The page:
It may not be the most thrilling city in the United States, but kids on holiday in the rainy city of Seattle will have a fabulous time exploring all the sights on offer. Take a trip to the Seattle Aquarium where children can learn and be mesmerized by the exquisite displays of fish and marine life, or head over to the Woodland Park Zoo to meet some furry friends. More active children will love a day out at the Olympic National Park where glacier-capped mountains meet lush green forest where they can stretch their legs and take in a hike, walk or even mountain bike. Little boys will love the Museum of Flight, while little girls should visit the Rosalie Whyel Museum of Doll Art. On days when the rain sets in and outdoor activities with the kids are not an option, head to the Children's Museum with the little ones, while older kids will love the Experience Music Project, even if just for the zany design of the pink building.

Language
English is the most common language but Spanish is often spoken in south-western states.
Money

The US Dollar (USD) is the unit of currency and is divided into 100 cents. Only major banks exchange foreign currency. ATMs are widespread and credit cards and travellers cheques are widely accepted. Travellers cheques should be taken in US Dollars to avoid hassles. Banking hours are Monday to Friday 9am to 3pm.

Nightlife

Making a name for itself on the international music scene with its grunge explosion in the early 1990s, some of Seattle's best nightlife and entertainment have nothing to do with music. Amongst the ubiquitous live music clubs there are scores of local bars, Irish bars, dive bars, posh lounges, clubs and trendy eateries to enjoy. After catching a sunset at the waterfront, Bell Street Pier or Myrtle Edwards Park, head to Pioneer Square where bars, live music and nightclubs prevail. Those planning to spend their evenings here should get the Pioneer Square Club Stamp, which lets patrons pay one admission to get into six clubs, though it is worth taking note that this area can attract quite a rowdy frat crowd. Belltown is also a popular spot for young and hip nightclubs while in Capitol Hill the gay scene is always buzzing. Culture vultures should check out the Seattle Opera, which is ranked at the top of companies in the country while the renowned Seattle Symphony is also worth checking out. The Seattle Repertory Fringe Theatre is great for the more avant-garde productions. It's worth picking up a copy of Seattle Weeklyor the Seattle Timeson Fridays as this includes a section called 'Ticket' listing all the week's arts and entertainment offerings.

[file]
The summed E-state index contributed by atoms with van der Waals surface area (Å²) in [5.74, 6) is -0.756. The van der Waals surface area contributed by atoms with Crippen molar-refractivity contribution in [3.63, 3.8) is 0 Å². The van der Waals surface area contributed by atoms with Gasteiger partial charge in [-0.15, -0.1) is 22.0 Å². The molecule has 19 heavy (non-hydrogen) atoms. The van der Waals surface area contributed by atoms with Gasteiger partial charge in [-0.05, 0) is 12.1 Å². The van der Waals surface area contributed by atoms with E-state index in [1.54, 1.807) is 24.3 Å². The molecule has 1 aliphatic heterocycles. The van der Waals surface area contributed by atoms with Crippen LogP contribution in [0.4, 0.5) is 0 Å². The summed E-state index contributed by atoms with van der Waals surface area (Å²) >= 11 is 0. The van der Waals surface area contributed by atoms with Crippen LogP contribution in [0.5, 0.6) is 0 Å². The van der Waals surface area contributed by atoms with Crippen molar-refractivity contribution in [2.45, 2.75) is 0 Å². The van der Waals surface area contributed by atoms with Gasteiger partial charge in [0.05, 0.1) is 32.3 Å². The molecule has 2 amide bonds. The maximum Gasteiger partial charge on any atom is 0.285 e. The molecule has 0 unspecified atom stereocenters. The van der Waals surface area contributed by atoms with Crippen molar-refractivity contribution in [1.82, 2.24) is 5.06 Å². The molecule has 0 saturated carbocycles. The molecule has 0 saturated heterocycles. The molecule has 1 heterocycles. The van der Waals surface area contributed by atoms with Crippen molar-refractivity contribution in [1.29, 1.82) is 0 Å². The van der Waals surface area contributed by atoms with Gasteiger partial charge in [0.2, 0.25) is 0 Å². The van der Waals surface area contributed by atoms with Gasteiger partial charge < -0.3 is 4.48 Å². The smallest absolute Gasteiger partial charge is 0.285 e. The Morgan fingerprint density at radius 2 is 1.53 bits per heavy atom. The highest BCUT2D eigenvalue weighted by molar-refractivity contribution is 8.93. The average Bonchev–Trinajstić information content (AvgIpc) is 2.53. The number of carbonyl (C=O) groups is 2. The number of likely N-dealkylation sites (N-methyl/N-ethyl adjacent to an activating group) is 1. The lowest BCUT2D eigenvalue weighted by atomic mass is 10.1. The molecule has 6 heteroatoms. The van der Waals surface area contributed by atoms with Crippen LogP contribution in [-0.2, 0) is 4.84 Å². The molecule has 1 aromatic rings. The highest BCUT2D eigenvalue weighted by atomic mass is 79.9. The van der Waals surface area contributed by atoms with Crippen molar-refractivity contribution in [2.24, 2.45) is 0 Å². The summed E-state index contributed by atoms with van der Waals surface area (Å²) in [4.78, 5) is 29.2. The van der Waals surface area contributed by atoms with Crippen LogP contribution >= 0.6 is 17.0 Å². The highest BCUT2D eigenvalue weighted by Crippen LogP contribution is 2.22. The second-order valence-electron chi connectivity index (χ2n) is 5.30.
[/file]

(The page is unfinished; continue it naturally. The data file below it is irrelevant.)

Shopping

Shopping in Seattle is underrated. Famed for Grunge music and Seattle coffee companies, this city also has excellent retail outlets. The prime spots include Downtown Seattle, Fremont, the International District, Pike Place and the University District. Downtown Seattle is a square of several blocks with large outlets such as Urban Outfitters, Nordstrom and Gap. This is also the site of Westlake Center Plaza and Pacific Place, both large malls. The International District encompasses a vast area featuring numerous Asian shops, while Pike Place Market is a waterfront shopping area offering local produce, fresh fish and various restaurants. There are many bargains to be found at the retro and vintage stores of the Fremont Market on Sundays, and districts like Fremont, Ballard, Capitol Hill, Wallingford and West Seattle, all of which have independently owned shops and specialty stores to entice shoppers. Tax refunds can be applied for by foreign visitors.

Sightseeing

Seattle's skyline, with the prominent Space Needle, is one of America's most recognisable cityscapes which hints at the eclectic attractions below. The attractions in Seattle both celebrate and preserve various roles in history, alternating from aviation and shipbuilding industries, music epicentre and Native American and contemporary art centre. Other attractions just let visitors enjoy the moment, including three sports stadiums, an aquarium, zoo, music laboratory and festive city districts. Sightseeing Seattle's watery attributes can be enjoyed criss-crossing Puget Sound in state ferries (recently enjoying a spotlight from Grey's Anatomy) or from the lively waterfront bizarre and shopping area Pikes Place Market. Among the other highlights are especially great museums showcasing variously the history of flight, contemporary art, an ode to Rock 'n Roll at the Experience the Music Project's architectural wonder, and of course, the views from the Space Needle. Yet perhaps the best thing to do is follow the locals out of the city and into the surrounding nature.